share this article

Utopian thinking and architecture go hand in hand. Envisioning a new world and exploring how its new conditions can best be organized are an architects’ core business after all. This is not only so because architects imagine futures as they could be or, more often, as they should be, but also because architecture is the ultimate way for a new political or social order to express itself. As such, architectural utopian thinking has been under close scrutiny in our late modern society. During Failed Architecture #8, we did not only want to put utopia to trial once again, but we also wanted to take a look at how current architects peer into the future.

First and foremost, it is necessary to draw a clear distinction between visionary and utopian plans. As the first speaker of the evening, architectural historian and critic Hans Ibelings set out to explore the differences between the two. According to Ibelings, there is the possible future, which is merely an extrapolation of what is already there, and there is the preferred future, which needs a total makeover of society. It is the difference between respectively a descriptive worldview and a prescriptive ideology. This is also the reason why a totalitarian regime relies so much on architecture to express its power. In the current Western world, it is difficult to talk of architectural utopias, says Ibelings. Utopias are more about collective rather than individual visions. In our highly individualized society with its focus on small-scale urban interventions, most plans cannot be interpreted as utopian. Despite the idealism embedded in them, it does not impose a forced societal change, as was for example the case with the large-scale social housing schemes of the first post war decades.

Ibelings stated that utopias are bound to fail by nature, not only in their organization and functioning, but usually also in their construction. The best utopias are those that are not realized. Architectural utopias that did come into existence over the last decades have increasingly become ‘privatopias’. By offering a homogenous social and economic alternative in an unequal society, individual inhabitants are shielded off from the collectivism of society. In his conclusion, Ibelings said we should be happy not all architectural utopias of former generations have materialized. However, Ibelings also plead for an appreciation of the ambitions of utopianism as opposed to the current overwhelming absence of dreams in the field of planning and architecture.
The second speaker of the evening, publicist and architect Edwin Gardner, took a similar critical stance. Gardner stated that our thinking about the future is still modern, although we are not so naïve anymore to believe in a continuous line of progress. Utopias are more often presented as dystopias nowadays. Gardner explained the more negative take on the future by investigating two limits which humankind is believed to have crossed; one that delimits our outside as human species, and the other that delimits our inside. One could say the first is the outside of our collective consciousness, and the second is the inside limit which comes closer and closer to our individual private consciousness.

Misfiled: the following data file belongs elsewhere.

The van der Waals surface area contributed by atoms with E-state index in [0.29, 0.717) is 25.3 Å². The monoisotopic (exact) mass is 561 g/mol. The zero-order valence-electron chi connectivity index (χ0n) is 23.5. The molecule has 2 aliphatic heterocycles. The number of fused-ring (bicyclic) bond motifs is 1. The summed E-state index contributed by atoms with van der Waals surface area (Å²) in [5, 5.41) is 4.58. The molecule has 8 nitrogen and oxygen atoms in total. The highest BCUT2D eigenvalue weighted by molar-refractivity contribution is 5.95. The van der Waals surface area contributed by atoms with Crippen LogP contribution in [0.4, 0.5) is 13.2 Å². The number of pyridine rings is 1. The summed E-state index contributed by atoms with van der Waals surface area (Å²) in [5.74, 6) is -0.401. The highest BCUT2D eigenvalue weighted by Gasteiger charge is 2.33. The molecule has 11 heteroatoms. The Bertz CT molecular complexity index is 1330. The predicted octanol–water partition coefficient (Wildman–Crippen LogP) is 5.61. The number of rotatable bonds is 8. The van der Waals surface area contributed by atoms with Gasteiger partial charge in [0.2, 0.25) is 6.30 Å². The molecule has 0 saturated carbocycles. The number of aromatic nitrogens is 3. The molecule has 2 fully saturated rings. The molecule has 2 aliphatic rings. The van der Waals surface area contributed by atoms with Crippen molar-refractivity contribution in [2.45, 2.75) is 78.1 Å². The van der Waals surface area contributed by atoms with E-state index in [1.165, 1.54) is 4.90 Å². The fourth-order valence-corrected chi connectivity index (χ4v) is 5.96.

As for the outside limit, promising horizons are non-existent nowadays. The frontier is gone. This limit was reached in our collective consciousness with the witnessing of the earth from outer space in 1972. According to Gardner, the other critical limit is the inside limit, that delimits the self and hitherto our identity. Technology has come so close, that its interface disappears; it is nesting itself in our mind’s eye. The progress of technology has forced us each individually to ask ourselves what it means to be human. In architecture and planning just as in other economic and social domains, we stick to the promises of innovation and technology to overcome the current crisis and looming economic stagnation, but what we really need is ‘stillness’. Gardner sees this as the subsequent paradigm to stagnation. His bureau, Monnik, now researches whatchange and growth will be without expansion, depletion and exploitation in an inclusive and sustainable context. What will happen to personal growth when we decouple it from economic growth? By answering this question, Monnik hopes to formulate a new relation to labor.

After the break, several Dutch artists and architects presented their view on current and future developments in architecture and urban planning. Visual artist Frank Havermans elaborated on his rather dystopian TOFUD-project, DUS Architects gave a product demonstration of the ‘KamerMaker’ and MVRDV presented their ‘Vertical Village’. The presentations demonstrated that utopian thinking is still present in the worldview of artists, architects and planners, albeit interwoven with a critical disposition. However, Ibelings would describe their plans as visionary instead of utopian, whereas Gardner clearly saw a continuation of all the wrongs in the current practice of architecture and planning. Future failures or not, we might need these plans to enhance our thinking about another possible world. Or as Ibelings stated earlier during the evening: ‘The road to hell might be paved with failed futures, but hell itself is filled with all those realistic plans that fail to bring change, and fail to offer a better world.’

For more photo’s of the evening, click here.

The exhibition ‘SHIFTS: The Economic Crisis and its Consequences for Architecture’ by Hans Ibelings was on display at Cityscapes Gallery.